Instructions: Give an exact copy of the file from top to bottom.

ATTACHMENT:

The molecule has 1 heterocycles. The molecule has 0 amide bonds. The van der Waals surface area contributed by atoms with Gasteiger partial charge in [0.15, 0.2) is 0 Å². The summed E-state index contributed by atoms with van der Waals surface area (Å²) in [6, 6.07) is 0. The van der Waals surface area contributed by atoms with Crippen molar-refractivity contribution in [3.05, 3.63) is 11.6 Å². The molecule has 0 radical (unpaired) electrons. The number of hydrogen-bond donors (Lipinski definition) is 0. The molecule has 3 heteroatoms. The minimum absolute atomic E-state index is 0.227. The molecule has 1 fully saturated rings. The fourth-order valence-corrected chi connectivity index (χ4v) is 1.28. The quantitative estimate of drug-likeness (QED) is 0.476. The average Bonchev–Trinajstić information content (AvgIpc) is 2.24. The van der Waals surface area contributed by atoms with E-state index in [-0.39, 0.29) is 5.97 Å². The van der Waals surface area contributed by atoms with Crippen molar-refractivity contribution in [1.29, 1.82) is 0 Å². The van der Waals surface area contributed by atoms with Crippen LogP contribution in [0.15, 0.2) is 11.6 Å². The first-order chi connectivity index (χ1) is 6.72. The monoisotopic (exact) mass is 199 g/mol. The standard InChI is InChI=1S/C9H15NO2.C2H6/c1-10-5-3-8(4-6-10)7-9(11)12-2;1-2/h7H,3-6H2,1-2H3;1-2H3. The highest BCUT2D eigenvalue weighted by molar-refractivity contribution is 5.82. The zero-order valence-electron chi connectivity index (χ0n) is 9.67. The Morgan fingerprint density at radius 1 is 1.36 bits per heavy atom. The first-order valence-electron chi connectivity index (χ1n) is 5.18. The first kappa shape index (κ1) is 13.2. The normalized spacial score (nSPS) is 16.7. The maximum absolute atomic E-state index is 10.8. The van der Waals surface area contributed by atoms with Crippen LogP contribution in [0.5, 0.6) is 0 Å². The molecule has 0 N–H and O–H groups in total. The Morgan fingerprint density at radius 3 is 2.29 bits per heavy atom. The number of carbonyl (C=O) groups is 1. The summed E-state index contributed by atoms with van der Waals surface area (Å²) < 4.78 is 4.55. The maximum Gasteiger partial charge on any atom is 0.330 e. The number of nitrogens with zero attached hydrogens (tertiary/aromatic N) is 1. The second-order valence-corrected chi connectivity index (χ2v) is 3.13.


The molecule has 1 heterocycles. The molecule has 0 amide bonds. The van der Waals surface area contributed by atoms with Gasteiger partial charge in [0.15, 0.2) is 0 Å². The summed E-state index contributed by atoms with van der Waals surface area (Å²) in [6, 6.07) is 0. The van der Waals surface area contributed by atoms with Crippen molar-refractivity contribution in [3.05, 3.63) is 11.6 Å². The molecule has 0 radical (unpaired) electrons. The number of hydrogen-bond donors (Lipinski definition) is 0. The molecule has 3 heteroatoms. The minimum absolute atomic E-state index is 0.227. The molecule has 1 fully saturated rings. The fourth-order valence-corrected chi connectivity index (χ4v) is 1.28. The quantitative estimate of drug-likeness (QED) is 0.476. The average Bonchev–Trinajstić information content (AvgIpc) is 2.24. The van der Waals surface area contributed by atoms with E-state index in [-0.39, 0.29) is 5.97 Å². The van der Waals surface area contributed by atoms with Crippen molar-refractivity contribution in [1.29, 1.82) is 0 Å². The van der Waals surface area contributed by atoms with Crippen LogP contribution in [0.15, 0.2) is 11.6 Å². The first-order chi connectivity index (χ1) is 6.72. The monoisotopic (exact) mass is 199 g/mol. The standard InChI is InChI=1S/C9H15NO2.C2H6/c1-10-5-3-8(4-6-10)7-9(11)12-2;1-2/h7H,3-6H2,1-2H3;1-2H3. The highest BCUT2D eigenvalue weighted by molar-refractivity contribution is 5.82. The zero-order valence-electron chi connectivity index (χ0n) is 9.67. The Morgan fingerprint density at radius 1 is 1.36 bits per heavy atom. The first-order valence-electron chi connectivity index (χ1n) is 5.18. The first kappa shape index (κ1) is 13.2. The normalized spacial score (nSPS) is 16.7. The maximum absolute atomic E-state index is 10.8. The van der Waals surface area contributed by atoms with Crippen LogP contribution in [0.5, 0.6) is 0 Å². The molecule has 0 N–H and O–H groups in total. The Morgan fingerprint density at radius 3 is 2.29 bits per heavy atom. The number of carbonyl (C=O) groups is 1. The summed E-state index contributed by atoms with van der Waals surface area (Å²) < 4.78 is 4.55. The maximum Gasteiger partial charge on any atom is 0.330 e. The number of nitrogens with zero attached hydrogens (tertiary/aromatic N) is 1. The second-order valence-corrected chi connectivity index (χ2v) is 3.13.